Start Small, Save Big

By The Trust Company on March 11, 2016

Start Small, Save Big

Young professionals can get a head start with the Wealth Builder Program

Who doesn’t want to become a millionaire? Don’t we all dream about a comfortable retirement where all of our wants and needs are met?

 

The trouble is, in a society where consumerism is king, we are constantly tempted by the instant gratification of material things. And we’re rarely encouraged to trade off that temporary excitement for the potential of long-term wealth and security.

 

“There are times when people shoot themselves in the foot because they want instant gratification. That new thing doesn’t stay new for very long, and then they’re on to the next big thing…but still have ongoing payments from the first thing,” said Polly Reynolds, CPA, CTFA, Vice President and Trust Officer at The Trust Company. “Everyone has the potential to become a millionaire. You just have to start early, have a plan and be disciplined.”

 

Reynolds works with several young professionals who have decided to take charge of their financial futures. Many of them have had success with The Trust Company’s Wealth Builder Program.

 

“A typical investment management account requires a fairly substantial amount of assets,” she said. “But with the Wealth Builder Program, you get the same level of investment management and financial advisory services as higher-asset accounts, as long as you commit to putting money into your accounts every month.”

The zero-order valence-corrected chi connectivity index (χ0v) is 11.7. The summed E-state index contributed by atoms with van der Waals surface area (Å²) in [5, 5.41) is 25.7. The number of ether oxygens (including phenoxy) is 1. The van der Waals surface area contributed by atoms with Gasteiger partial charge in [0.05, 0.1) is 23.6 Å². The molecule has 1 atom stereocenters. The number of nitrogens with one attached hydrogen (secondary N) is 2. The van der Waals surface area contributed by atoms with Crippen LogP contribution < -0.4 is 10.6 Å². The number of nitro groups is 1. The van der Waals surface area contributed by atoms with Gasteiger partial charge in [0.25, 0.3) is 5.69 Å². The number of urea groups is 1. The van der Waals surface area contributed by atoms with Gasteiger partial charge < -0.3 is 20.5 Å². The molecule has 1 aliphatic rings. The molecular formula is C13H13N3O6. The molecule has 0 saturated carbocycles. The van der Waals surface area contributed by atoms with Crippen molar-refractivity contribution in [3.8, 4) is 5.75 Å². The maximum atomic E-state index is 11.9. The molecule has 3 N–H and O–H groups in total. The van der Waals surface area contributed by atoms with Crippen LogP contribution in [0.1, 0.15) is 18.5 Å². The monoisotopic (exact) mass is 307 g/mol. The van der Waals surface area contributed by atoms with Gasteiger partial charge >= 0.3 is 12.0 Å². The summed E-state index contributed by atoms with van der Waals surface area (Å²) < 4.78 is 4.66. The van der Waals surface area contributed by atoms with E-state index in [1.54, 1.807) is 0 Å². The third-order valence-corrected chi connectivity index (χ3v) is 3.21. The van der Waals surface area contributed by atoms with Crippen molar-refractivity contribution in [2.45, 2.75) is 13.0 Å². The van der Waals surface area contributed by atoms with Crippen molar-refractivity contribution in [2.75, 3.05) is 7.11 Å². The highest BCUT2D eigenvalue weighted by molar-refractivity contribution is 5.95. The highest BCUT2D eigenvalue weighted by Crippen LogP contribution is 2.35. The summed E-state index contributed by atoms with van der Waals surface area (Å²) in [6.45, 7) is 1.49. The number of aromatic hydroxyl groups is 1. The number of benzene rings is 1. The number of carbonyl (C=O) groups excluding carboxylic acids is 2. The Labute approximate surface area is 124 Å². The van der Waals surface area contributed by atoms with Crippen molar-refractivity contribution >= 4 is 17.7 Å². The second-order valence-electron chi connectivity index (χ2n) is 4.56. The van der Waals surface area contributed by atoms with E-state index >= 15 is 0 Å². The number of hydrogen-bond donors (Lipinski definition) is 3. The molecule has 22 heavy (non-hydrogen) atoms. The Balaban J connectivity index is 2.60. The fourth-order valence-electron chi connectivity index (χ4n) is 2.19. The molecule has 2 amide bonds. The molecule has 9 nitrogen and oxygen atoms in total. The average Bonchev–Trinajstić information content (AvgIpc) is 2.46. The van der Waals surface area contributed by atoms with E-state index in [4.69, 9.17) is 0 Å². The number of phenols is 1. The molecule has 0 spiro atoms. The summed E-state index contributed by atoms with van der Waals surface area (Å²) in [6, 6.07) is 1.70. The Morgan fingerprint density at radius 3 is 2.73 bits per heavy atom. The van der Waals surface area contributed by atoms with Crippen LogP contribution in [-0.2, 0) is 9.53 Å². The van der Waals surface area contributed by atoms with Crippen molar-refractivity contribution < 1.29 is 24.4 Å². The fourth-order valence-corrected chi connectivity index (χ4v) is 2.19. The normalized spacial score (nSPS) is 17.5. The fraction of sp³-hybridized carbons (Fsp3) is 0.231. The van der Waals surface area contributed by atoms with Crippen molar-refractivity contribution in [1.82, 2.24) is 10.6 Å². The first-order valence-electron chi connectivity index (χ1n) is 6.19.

Making Wise Choices

Reynolds has been working with client Sean Welek for about two years. He works in outside sales for an electrical distributor in Columbia, Mo.

 

“He is a saver,” said Reynolds. “He spends, but I think he makes wise choices. He’s not the type to spend every last dime in his checkbook. He couldn’t believe that he was eligible to use services like ours.”

 

Unlike so many of his peers, Welek prefers not to use credit cards; when he does, he immediately goes online and pays off the balance to avoid interest payments. He also doesn’t see the need for a shiny new car.

 

“I don’t get a lot of joy out of buying a brand new car. I bought a used car that’s new to me — a Honda CRV with 138,000 miles. My attitude with my car is, if it gets me from point A to point B and back, that’s all I care about,” said Welek.

 

“I feel like I do everything I want to do. My hobbies are running, watching football, hanging out with friends. There’s not much that I need, or that I really think is worth the money that you sometimes have to pay.”

 

“I’m really proud of him. He came to me pretty disciplined, but he also listened to the things I had to say,” Reynolds said.

 

Recently, Welek purchased his first home without tapping into his investment accounts.

“He could have bought a much more expensive house, but he bought a modest house and renovated it,” said Reynolds.

 

He enlisted his father to help with remodeling, and he hopes to rent out the lower level so he can put the extra money toward paying down his mortgage.

 

Welek suspects his urge to create a strong financial foundation runs in his family.

 

“My grandfather bought his house outright with cash. If he didn’t have the money, he didn’t take out a loan. Maybe I get some of that from him.”